Happy Thanksgiving Everyone!
(Adapted from original post, September, 2014)
As I talk with women from diverse backgrounds and professions, the notion of “the weeds” seems to resonate universally.
The weeds are a highly emotional place, a vast and interconnected tangle of thoughts, memories, and experiences. Charged with emotion and fear, the weeds are highly sensitive. Once triggered, they ricochet us through patterns and responses, leaving us wounded and depleted as we struggle to regain our sense of balance and control.
Not surprisingly, growth doesn’t happen in the weeds. And yet that’s exactly where many of us find ourselves. Sent there by tragedy, crisis, relationships, and even complacency- almost any life or work event can serve as a trigger.
Over the years, I have developed an acute sensitivity to the weeds. I experience them as creeping vines, wrapping around our ankles or torsos. I can often sense their shadow as they approach- thoughts of self-doubt or defensiveness, a tightening in the throat or stomach. And in others, they manifest as a darkness, draining both energy and light.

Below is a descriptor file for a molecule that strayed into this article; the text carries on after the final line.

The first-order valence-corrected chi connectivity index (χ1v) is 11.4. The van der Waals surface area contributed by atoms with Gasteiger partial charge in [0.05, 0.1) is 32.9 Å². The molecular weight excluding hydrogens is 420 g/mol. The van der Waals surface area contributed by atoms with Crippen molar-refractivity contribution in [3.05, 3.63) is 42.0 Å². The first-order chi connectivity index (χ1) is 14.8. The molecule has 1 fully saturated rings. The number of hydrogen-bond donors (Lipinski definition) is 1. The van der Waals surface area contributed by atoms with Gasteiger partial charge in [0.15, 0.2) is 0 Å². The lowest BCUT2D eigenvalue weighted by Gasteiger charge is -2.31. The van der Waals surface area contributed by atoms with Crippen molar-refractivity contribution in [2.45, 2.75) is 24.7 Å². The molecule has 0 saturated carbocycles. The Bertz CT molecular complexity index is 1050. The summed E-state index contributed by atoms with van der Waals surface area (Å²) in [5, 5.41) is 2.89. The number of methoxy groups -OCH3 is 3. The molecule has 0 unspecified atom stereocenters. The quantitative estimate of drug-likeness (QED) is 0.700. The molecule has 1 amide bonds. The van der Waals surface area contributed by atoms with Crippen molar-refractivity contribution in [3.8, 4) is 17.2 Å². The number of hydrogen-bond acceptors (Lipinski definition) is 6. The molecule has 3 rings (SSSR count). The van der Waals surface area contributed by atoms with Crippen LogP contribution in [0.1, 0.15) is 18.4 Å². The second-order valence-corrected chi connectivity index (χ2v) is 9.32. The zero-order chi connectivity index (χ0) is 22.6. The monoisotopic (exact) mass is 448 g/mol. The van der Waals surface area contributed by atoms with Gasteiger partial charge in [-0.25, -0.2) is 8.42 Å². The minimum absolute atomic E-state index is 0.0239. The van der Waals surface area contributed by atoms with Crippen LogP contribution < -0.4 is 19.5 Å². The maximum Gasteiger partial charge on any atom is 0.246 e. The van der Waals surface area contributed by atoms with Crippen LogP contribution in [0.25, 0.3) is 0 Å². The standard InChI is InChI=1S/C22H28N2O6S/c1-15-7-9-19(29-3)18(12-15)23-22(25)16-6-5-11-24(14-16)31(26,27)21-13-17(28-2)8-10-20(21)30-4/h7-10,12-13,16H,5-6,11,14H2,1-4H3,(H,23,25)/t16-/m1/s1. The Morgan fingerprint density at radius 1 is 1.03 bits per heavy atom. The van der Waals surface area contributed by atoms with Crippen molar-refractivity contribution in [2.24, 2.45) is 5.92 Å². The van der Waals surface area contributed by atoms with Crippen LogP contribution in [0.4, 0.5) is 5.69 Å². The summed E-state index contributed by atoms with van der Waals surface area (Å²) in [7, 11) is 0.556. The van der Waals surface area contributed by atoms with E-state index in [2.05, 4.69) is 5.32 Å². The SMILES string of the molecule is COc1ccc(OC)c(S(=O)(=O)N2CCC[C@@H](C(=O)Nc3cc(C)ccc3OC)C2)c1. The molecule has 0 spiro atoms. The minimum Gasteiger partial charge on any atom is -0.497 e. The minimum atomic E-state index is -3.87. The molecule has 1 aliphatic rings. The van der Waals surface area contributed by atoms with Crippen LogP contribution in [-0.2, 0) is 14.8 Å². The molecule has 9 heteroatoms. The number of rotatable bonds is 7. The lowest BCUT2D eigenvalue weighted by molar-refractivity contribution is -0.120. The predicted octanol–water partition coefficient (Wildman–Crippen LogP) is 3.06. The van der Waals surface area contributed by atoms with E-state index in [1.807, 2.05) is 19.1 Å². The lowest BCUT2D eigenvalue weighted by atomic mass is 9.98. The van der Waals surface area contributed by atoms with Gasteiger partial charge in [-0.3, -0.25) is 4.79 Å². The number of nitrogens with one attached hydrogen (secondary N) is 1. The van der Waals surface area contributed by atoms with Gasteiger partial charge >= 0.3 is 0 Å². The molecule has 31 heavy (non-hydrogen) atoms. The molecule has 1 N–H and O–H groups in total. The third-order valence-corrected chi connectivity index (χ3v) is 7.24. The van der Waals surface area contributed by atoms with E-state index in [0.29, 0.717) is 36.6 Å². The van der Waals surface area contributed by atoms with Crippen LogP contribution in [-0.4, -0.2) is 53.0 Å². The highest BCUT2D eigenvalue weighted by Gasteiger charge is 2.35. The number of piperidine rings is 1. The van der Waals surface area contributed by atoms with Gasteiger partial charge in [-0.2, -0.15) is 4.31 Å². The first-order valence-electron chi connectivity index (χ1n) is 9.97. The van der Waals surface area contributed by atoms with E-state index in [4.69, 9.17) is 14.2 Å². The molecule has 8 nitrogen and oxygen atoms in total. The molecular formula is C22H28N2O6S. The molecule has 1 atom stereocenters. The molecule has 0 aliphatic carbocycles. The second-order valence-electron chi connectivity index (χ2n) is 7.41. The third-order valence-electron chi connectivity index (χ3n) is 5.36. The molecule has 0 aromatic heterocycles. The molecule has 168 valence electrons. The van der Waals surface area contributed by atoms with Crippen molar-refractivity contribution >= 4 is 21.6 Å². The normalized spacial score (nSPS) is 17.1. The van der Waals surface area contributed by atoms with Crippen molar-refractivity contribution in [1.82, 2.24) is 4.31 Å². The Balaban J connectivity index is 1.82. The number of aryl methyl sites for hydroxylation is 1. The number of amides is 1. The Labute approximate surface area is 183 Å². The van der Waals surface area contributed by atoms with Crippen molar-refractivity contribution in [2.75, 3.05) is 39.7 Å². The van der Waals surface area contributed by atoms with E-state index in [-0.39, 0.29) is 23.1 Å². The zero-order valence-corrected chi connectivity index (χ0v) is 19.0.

From a cognitive standpoint, the weeds represent the lowest levels of our thinking. Laden with details and context, they keep us trapped in our emotions with little room for reflection or insight. But if we are able to leave the weeds behind, we can travel higher in our systems, entering a universe of concepts and ideas. Unlike the closely knitted tangles of emotions, these constructs are expansive and dynamic, able to be nested, stacked, and rearranged as we build and reconfigure our understanding of ourselves, our work and our worlds.
The cognitive differences between the weeds and higher thinking cannot be exaggerated. It’s like comparing the most innovative playground to the rings of Hell. But escaping from the weeds is neither easy nor intuitive. By definition, it involves getting away from danger but also finding something safer. In simple terms, breaking free from the emotionality of the weeds is only part of the solution. We must at the same time embrace the benefits of higher thinking, pulling ourselves upward through textured goals, commitments, and thought patterns. Imagine yourself on a climbing wall, searching for constructs to grab onto as you lift your feet higher.